Raytheon's 16-building El Segundo campus, which employs about 6,000 people, develops products that include radar systems, sensors and electronic warfare technologies. Last summer it planned to hire more than 300 workers.
5. Military drones were born in Southern California post-9/11
Simi Valley-based AeroVironment was the beneficiary of contracts to supply the devices to the military and grew into a publicly traded defense contractor and is now one of the world's largest drone manufacturers.
In 2021, AeroVironment expects to generate between $390 million and $410 million in revenue.
The Defense Department will spend about $7.5 billion in 2021 for a variety of robotic platforms and related technologies, including drones.
6. Defense stocks have also surged since 2001
The Intercept found that if you purchased $10,000 of stock before the U.S. invaded Afghanistan divided among top defense contractors, Boeing, Raytheon, Lockheed Martin, Northrop Grumman, and General Dynamics, it would be worth $97,295, outperforming the stock market overall by 58%.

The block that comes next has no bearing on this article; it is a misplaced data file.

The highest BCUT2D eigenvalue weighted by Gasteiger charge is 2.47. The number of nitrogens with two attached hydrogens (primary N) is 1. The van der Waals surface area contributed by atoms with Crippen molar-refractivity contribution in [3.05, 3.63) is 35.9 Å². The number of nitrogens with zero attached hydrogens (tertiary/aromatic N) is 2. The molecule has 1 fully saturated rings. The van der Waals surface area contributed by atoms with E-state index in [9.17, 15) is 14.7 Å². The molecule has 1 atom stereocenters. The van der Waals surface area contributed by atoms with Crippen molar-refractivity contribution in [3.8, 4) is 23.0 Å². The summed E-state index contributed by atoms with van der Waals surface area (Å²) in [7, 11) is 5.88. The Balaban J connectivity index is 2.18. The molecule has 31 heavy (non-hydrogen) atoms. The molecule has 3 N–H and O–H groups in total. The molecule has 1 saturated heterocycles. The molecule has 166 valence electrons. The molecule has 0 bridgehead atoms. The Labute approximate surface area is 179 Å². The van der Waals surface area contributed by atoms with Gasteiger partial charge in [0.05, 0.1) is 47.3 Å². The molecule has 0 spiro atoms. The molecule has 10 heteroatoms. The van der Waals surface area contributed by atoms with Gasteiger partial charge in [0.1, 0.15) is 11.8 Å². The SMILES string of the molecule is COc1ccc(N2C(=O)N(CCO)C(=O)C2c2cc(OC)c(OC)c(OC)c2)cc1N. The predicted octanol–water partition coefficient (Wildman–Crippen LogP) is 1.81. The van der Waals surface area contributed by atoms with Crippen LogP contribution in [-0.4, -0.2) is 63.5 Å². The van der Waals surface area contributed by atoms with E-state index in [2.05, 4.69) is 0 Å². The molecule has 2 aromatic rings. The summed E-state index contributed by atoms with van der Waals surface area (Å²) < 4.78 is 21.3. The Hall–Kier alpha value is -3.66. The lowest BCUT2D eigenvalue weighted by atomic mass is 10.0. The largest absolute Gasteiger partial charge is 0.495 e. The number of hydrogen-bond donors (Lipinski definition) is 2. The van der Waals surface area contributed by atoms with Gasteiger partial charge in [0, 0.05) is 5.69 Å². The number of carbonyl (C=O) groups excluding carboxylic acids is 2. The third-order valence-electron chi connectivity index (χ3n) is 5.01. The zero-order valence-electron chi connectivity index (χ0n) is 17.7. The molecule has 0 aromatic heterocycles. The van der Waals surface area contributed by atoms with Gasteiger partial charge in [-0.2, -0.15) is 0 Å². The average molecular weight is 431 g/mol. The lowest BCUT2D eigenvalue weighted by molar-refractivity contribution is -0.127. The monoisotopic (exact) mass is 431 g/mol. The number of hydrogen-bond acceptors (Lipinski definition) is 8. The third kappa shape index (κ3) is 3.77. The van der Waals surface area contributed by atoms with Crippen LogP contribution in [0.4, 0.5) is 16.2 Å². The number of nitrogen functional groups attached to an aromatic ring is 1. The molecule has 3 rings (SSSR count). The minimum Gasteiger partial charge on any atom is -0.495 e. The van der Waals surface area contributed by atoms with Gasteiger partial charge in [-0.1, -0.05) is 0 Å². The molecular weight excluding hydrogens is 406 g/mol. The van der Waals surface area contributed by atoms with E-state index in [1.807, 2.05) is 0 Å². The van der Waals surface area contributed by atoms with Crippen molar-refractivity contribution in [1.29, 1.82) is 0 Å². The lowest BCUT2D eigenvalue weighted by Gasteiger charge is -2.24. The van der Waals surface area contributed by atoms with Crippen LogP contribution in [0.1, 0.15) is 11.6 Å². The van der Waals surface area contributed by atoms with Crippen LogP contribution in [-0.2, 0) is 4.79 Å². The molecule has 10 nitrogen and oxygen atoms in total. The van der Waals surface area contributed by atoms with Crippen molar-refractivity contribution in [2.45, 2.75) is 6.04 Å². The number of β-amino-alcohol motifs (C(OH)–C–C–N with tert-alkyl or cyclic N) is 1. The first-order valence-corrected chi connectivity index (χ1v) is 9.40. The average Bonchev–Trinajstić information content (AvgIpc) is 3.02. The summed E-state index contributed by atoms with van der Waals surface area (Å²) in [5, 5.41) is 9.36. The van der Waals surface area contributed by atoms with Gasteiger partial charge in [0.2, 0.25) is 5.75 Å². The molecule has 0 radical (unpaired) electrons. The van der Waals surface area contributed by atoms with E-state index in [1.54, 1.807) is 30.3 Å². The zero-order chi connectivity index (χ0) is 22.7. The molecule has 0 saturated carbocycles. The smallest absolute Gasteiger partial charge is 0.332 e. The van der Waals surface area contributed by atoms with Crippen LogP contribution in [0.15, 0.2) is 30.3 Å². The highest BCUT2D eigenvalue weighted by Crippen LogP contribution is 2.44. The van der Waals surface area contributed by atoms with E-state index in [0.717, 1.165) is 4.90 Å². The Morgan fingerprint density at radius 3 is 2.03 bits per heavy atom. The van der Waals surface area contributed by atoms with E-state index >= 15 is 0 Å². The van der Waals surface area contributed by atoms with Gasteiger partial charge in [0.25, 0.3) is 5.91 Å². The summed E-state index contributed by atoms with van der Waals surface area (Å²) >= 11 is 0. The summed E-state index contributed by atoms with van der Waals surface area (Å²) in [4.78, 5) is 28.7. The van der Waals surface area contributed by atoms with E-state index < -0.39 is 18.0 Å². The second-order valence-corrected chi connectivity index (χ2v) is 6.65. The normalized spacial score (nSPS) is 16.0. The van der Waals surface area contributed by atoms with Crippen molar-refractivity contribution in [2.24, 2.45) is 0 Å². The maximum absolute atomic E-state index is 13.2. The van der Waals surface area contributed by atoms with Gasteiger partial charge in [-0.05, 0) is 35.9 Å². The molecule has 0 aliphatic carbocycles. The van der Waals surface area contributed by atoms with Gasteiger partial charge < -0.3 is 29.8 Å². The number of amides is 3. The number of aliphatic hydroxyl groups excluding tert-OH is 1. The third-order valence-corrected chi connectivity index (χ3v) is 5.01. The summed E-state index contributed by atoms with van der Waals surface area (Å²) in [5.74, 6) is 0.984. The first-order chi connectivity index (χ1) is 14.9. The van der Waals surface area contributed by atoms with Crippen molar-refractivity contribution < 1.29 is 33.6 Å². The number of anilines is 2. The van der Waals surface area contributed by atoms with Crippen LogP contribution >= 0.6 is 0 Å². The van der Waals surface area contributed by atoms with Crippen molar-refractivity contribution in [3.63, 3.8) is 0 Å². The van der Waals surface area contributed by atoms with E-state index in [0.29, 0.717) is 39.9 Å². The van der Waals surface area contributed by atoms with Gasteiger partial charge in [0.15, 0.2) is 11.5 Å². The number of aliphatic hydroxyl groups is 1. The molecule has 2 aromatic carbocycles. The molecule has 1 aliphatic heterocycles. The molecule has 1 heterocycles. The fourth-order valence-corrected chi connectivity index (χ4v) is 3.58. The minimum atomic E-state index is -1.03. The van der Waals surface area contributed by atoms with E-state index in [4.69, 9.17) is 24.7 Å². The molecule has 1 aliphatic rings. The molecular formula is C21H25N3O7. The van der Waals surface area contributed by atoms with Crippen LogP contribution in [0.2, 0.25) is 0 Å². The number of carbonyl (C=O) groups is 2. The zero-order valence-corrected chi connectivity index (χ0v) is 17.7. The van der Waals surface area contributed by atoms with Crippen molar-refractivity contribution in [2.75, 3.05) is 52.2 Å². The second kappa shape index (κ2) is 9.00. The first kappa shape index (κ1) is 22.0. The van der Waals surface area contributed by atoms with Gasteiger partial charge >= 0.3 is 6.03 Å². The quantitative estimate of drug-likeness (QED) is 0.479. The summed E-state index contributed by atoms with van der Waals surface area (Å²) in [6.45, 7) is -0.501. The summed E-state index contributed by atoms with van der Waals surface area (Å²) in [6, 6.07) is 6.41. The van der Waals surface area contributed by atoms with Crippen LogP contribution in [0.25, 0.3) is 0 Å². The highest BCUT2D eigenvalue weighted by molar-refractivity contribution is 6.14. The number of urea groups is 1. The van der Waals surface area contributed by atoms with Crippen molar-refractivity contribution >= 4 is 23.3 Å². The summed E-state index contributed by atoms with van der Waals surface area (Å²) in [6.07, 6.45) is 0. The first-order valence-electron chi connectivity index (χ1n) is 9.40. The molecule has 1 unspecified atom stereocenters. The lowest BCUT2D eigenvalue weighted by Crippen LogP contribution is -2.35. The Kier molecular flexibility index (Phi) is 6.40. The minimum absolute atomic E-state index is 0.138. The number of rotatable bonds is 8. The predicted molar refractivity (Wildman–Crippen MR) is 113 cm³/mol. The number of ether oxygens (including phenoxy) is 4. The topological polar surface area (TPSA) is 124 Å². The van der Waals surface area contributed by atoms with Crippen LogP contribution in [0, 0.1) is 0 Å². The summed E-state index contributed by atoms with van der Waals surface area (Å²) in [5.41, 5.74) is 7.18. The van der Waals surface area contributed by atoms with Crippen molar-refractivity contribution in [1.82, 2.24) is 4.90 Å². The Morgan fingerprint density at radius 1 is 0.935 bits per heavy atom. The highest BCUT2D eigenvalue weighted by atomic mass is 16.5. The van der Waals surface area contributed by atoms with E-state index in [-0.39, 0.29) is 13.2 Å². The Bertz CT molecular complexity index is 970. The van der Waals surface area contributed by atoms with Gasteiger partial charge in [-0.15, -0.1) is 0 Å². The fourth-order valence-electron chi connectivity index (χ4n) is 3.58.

Northrop Grumman's stock alone jumped 1,196.14%.
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It looks like Rocket Lab will be lifting off again very soon.
The first of three back-to-back launches is expected to take place at an unspecified date later this month as part of a multi-launch agreement between the Long Beach-based space systems company and BlackSky, a global monitoring company with offices in Herndon, Virginia, and Seattle, Washington.
"Love at First Insight," as the first launch has been named, will be taking off from Rocket Lab's Launch Complex 1 on the Mahia Peninsula in New Zealand.